In order to better understand the difference between these lists consider the following scenario. The calendar's selection mode is Range and the selected dates are January 1st, 2nd and 3rd. The user taps on January 15th. At this point the SelectionContext will contain the following lists — oldSelection: January 1st, 2nd and 3rd; newSelection: January 15th; datesAdded: January 15th; datesRemoved: January 1st, 2nd and 3rd. As you can see in this case there is a full match between the datesAdded and the newSelection and between the datesRemoved and the oldSelection lists. However, this is not always the case. Let's say now the user taps on January 17th. Here is the content of the lists now: oldSelection: January 15th; newSelection: January 15th, 16th and 17th; datesAdded: January 16th and 17th; datesRemoved is empty. Usually you will not be interested in the content of all of the lists, but depending on your desired experience you can use the information that you need.

RadCalendarView: Selection Decorators

There are a few decorators offering the functionality of decorating the currently selected cells. The decorators are currently in three groups:

  • Segmented decorators - decorators which draw borders around the selected cells.
  • Cell decorators - decorators which draw directly on top of the selected cell.
  • Range decorators - decorators which draw on top of the selected cells in a range selection by combining a shape for the range and an indicator for the last date in the selection.

Segmented decorator


This is the default decorator of the RadCalendarView. It is used for any type of selection in the calendar. The way to set it is the following:

    SegmentDecorator decorator = new SegmentDecorator(calendarView);
    decorator.Color = Android.Graphics.Color.ParseColor("#009688");
    decorator.StrokeWidth = 5;

    calendarView.CellDecorator = decorator;

Cell decorators


The cell decorators are ideal for single selection mode. However they can be used in any of the available selection modes.

The current cell decorators are:

  • CircularCellDecorator - renders a circle on top of the selected cell.
  • RectangularCellDecorator - renders a rectangle on top of the selected cell.
  • SquareCellDecorator - renders a square on top of the selected cell.

Here is an example of how the set one:

    calendarView.Adapter.DateTextPosition = CalendarElement.Center;

    calendarView.Adapter.SelectedCellBackgroundColor = Android.Graphics.Color.White;

    CellDecorator decorator = new CircularCellDecorator(calendarView);
    decorator.Color = (Android.Graphics.Color.ParseColor("#ed742c"));
    decorator.StrokeWidth = 2;
    decorator.Scale = .75f;

    calendarView.CellDecorator = decorator;

Cell decorators can be either stroked or filled. This is determined by the stroked property:

    decorator.Stroked = false;

This code will cause the decorator to draw its shapes filled instead of stroked.

Range decorators


These decorators are only available for range selection mode. They are used to visualize the range selection with a shape going from the first date of the selection to the last one. They also have an indicator rendered on the last date of the selection. The range decorators that are currently available are:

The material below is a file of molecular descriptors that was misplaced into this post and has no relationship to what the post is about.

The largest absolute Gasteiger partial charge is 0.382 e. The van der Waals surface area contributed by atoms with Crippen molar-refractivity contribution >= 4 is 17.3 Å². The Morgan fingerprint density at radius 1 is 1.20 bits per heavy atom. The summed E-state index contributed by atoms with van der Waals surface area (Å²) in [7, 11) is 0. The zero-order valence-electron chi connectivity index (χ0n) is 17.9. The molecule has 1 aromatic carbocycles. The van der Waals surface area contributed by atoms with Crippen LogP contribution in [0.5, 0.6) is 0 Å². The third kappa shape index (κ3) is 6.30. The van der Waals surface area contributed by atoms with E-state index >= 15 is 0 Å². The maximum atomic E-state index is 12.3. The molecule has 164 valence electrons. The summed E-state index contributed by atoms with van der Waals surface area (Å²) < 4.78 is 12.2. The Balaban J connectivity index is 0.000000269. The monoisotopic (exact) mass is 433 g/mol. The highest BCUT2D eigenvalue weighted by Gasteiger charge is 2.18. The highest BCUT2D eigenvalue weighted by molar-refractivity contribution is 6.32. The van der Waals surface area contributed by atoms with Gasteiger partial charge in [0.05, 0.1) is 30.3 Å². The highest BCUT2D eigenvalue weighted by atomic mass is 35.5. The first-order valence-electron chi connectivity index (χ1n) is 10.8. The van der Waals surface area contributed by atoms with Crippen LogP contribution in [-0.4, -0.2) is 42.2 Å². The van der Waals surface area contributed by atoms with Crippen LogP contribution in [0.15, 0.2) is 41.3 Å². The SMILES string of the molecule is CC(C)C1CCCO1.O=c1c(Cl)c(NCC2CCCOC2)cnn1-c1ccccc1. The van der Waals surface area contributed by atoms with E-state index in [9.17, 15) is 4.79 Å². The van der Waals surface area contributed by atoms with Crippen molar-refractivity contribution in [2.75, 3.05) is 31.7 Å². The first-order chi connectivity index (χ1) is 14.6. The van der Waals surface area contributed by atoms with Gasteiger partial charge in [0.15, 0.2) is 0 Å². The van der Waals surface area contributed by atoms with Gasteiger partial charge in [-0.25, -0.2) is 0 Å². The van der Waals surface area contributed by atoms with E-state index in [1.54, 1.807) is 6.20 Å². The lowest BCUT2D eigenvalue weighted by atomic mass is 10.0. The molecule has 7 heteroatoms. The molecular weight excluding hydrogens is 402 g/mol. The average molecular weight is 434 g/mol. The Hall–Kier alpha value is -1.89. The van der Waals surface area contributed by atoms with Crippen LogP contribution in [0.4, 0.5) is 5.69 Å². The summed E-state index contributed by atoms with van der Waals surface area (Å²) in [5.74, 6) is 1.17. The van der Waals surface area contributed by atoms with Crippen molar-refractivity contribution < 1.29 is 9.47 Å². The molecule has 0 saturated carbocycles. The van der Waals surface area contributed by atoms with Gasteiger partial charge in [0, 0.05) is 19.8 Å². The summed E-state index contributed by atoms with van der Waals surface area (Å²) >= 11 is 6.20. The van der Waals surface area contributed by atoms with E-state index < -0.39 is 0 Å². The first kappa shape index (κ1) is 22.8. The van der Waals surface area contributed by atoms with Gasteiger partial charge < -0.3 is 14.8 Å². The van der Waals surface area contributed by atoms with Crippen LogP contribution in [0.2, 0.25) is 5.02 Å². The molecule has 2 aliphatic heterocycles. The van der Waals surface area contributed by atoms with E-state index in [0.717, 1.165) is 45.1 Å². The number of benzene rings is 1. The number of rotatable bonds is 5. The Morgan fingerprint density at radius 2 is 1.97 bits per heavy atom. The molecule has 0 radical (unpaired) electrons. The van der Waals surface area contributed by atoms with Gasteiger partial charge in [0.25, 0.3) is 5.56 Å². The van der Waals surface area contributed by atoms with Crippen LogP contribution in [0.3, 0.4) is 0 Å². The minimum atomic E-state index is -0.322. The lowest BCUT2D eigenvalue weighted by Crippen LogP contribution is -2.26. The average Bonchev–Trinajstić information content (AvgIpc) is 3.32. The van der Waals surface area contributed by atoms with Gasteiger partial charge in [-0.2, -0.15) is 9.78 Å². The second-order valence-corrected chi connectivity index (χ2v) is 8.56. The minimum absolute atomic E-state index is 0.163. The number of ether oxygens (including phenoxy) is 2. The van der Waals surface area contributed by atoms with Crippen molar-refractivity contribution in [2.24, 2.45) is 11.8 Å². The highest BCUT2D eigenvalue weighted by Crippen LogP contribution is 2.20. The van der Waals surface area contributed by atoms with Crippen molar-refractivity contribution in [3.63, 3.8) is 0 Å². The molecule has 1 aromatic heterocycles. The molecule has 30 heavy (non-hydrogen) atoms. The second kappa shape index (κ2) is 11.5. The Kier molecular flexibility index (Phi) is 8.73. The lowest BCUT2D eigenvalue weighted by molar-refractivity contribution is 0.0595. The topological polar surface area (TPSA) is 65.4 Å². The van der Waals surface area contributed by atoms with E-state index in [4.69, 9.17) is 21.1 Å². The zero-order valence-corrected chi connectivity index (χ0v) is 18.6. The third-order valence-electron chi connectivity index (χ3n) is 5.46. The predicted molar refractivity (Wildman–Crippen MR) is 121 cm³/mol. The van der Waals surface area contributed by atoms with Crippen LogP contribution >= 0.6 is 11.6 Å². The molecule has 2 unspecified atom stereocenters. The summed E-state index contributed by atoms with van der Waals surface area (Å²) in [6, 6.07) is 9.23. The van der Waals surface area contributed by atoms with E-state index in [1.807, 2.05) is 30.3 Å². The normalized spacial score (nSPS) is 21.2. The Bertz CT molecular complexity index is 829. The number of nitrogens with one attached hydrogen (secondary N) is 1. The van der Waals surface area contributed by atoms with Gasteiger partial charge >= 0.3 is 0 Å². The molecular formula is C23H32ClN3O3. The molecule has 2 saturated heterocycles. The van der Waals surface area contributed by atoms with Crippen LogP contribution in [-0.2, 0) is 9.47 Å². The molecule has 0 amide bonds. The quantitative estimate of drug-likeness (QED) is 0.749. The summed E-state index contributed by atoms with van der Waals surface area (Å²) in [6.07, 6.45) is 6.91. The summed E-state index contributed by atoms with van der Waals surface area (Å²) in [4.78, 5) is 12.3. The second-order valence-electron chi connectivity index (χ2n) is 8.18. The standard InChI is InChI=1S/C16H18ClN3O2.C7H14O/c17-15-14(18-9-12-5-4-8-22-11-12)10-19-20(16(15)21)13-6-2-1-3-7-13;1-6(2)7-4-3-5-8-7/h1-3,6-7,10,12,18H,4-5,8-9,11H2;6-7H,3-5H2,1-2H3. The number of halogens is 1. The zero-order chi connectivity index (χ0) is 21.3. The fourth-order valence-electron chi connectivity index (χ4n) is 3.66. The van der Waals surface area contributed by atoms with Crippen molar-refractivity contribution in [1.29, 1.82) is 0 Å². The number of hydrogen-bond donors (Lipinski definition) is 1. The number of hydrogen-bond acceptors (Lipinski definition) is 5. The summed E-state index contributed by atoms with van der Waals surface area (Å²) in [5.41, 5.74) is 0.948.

• CircularRangeDecorator - draws a rounded shape and a circular indicator.
  • SquareRangeDecorator - draws a rectangular shape and a square indicator.

Here is an example of a circular decorator:

    calendarView.Adapter.DateTextPosition = CalendarElement.Center;

    calendarView.Adapter.SelectedCellBackgroundColor = Android.Graphics.Color.White;
    calendarView.Adapter.SelectedCellTextColor = Android.Graphics.Color.White;
    calendarView.SelectionMode = CalendarSelectionMode.Range;

    RangeDecorator decorator = new CircularRangeDecorator(calendarView);
    decorator.Color = Android.Graphics.Color.ParseColor("#f85725");
    decorator.ShapeColor = Android.Graphics.Color.ParseColor("#8bcc46");
    decorator.StrokeWidth = 2;
    decorator.Scale = .65f;
    decorator.ShapeScale = .75f;
    decorator.Stroked = false;

    calendarView.CellDecorator = decorator;

Extending the decorator


Every of the different types of decorators is designed for easy and seamless extension. Before deciding to extend one of them the developer must decide which functionality is needed and to turn to the one that is closer to the final goal. In this case the desired decorator is a flag-like decorator, which goes all the way on the vertical axis, but has a little space on the sides. Since it will be applied to all cells separately it is a good idea to extend the CellDecorator:

    public override View OnCreateView (LayoutInflater inflater, ViewGroup container, 
        Bundle savedInstanceState)
        RadCalendarView calendarView = new RadCalendarView (Activity);

        calendarView.Adapter.DateTextPosition = CalendarElement.Center;

        calendarView.Adapter.SelectedCellBackgroundColor = 

        calendarView.Adapter.SelectedCellTextColor = Android.Graphics.Color.White;
        calendarView.SelectionMode = CalendarSelectionMode.Range;
        calendarView.GridLinesLayer.Width = 2;

        CellDecorator decorator = new FlagCellDecorator(calendarView);
        decorator.Color = Android.Graphics.Color.ParseColor("#2babda");
        decorator.StrokeWidth = 2;
        decorator.Scale = .45f;
        decorator.Stroked = false;

        calendarView.CellDecorator = decorator;

        return calendarView;

    private class FlagCellDecorator : CellDecorator
        private float offsetVertical;

        public FlagCellDecorator(RadCalendarView owner) : base(owner)
            this.offsetVertical = owner.GridLinesLayer.Width / 2;

        protected override void RenderDecorationForCell(Canvas canvas, 
            CalendarCell cell) {

            int offsetHorizontal = 
                (cell.Width - (int)(cell.Width * this.Scale)) / 2;

                cell.VirtualLeft() + offsetHorizontal,
                cell.VirtualTop() + this.offsetVertical,
                cell.VirtualRight() - offsetHorizontal,
                cell.VirtualBottom() - this.offsetVertical,

                cell.TextPositionX() + cell.VirtualOffsetX,
                cell.TextPositionY() + cell.VirtualOffsetY,